Louis Farrakhan (born Louis Eugene Walcott, May 11, 1933), is the Supreme Minister and National Representative of the Nation of Islam and Elijah Muhammad. He is an advocate for African American interests, and a critic of American society.
As of 2008, he resides in Kenwood, a neighborhood on the south side of Chicago, and part time at a Nation of Islam farm in New Buffalo, Michigan. Farrakhan is recognized by some as a speaker with a powerful allure, and an often controversial rhetorical style.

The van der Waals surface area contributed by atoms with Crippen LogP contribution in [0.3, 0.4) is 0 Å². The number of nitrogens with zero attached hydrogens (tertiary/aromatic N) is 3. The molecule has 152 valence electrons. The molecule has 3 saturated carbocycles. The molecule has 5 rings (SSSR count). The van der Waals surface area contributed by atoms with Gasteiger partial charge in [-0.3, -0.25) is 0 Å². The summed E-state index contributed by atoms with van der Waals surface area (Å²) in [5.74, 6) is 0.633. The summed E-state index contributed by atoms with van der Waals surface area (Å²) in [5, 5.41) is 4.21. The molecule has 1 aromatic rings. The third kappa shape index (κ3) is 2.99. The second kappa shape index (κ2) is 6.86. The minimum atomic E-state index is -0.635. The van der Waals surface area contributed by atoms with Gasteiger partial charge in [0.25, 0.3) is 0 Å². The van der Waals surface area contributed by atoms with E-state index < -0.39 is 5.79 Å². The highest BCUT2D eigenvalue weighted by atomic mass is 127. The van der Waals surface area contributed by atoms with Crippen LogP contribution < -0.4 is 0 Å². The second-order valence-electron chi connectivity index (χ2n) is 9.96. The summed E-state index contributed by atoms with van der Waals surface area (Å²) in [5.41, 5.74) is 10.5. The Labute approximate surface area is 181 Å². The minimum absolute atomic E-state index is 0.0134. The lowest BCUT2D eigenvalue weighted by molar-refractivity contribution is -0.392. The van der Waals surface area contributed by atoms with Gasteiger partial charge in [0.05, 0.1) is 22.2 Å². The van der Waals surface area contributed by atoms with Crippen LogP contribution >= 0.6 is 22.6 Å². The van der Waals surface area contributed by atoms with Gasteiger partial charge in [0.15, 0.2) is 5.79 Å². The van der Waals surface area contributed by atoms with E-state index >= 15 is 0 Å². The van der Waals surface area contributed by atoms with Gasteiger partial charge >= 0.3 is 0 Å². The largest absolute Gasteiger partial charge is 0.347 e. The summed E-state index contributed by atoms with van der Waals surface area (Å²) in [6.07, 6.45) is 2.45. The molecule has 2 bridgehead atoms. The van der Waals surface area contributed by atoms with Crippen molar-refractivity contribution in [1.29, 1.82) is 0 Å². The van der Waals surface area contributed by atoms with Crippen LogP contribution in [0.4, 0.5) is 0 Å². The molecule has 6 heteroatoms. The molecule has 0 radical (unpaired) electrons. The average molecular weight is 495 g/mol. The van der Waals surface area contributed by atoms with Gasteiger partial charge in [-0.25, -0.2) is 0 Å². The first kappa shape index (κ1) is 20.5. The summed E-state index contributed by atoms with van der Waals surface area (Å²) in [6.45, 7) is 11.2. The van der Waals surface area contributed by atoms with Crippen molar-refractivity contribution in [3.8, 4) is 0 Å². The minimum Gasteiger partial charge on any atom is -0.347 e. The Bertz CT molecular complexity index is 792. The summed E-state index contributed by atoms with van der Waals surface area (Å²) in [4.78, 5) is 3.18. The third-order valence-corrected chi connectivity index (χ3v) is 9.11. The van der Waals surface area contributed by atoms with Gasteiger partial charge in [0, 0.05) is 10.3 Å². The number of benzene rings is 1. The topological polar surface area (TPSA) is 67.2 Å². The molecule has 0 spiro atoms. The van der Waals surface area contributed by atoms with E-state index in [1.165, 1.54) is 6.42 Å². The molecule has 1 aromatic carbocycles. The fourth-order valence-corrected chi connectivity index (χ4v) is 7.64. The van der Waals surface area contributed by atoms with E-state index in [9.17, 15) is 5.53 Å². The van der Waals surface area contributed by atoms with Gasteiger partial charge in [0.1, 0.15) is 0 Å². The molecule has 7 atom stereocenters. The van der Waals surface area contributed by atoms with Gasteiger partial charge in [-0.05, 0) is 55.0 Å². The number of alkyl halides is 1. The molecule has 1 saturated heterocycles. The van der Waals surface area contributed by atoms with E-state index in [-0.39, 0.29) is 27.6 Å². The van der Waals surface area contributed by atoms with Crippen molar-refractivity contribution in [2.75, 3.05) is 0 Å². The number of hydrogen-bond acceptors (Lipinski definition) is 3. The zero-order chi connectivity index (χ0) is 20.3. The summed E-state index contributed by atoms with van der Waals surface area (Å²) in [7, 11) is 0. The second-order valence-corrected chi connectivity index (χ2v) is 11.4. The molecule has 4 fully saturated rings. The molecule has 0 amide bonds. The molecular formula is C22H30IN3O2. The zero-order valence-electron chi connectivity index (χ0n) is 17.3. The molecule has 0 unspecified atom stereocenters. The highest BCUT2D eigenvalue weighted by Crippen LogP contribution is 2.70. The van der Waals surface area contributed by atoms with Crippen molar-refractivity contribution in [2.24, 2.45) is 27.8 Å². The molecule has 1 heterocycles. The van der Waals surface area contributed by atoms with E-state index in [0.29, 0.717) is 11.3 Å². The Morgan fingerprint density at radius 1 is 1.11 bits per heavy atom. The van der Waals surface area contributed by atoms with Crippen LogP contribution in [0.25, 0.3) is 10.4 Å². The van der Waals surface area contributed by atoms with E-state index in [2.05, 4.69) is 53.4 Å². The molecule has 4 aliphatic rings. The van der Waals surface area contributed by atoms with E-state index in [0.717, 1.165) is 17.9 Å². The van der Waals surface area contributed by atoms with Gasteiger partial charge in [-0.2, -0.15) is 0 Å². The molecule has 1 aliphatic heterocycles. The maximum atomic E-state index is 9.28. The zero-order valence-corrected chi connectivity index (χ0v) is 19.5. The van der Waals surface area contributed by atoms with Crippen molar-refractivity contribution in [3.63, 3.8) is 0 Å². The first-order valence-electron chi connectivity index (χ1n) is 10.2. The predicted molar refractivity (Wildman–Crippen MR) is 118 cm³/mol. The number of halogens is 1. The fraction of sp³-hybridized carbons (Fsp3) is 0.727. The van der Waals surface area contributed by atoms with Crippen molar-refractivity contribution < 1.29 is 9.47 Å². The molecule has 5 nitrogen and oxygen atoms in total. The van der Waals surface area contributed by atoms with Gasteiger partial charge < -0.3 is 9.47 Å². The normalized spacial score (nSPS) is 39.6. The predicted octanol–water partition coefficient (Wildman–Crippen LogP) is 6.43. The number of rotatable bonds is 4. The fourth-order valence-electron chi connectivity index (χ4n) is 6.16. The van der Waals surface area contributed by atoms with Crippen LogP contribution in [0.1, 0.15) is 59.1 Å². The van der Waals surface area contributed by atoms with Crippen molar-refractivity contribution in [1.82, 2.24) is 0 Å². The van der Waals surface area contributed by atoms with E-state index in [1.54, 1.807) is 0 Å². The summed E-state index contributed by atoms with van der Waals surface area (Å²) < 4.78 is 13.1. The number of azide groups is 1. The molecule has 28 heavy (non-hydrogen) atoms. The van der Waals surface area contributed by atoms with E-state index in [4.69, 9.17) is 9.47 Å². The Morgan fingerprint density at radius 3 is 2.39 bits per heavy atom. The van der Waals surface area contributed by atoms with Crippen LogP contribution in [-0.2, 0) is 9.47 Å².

Farrakhan was born in The Bronx, New York and raised as Eugene Walcott within the West Indian community in the Roxbury section of Boston, Massachusetts. His mother, Sarah Mae Manning, had emigrated from Saint Kitts and Nevis in the 1920s; his father, Percival Clarke, was a Jamaican cab driver from New York, but was not involved in his upbringing. Farrakhan's grandson Mustapha is a guard on the University of Virginia basketball team.
As a child, he received training as a violinist. At the age of six, he was given his first violin and by the age of thirteen, he had played with the Boston College Orchestra and the Boston Civic Symphony. A year later, he went on to win national competitions, and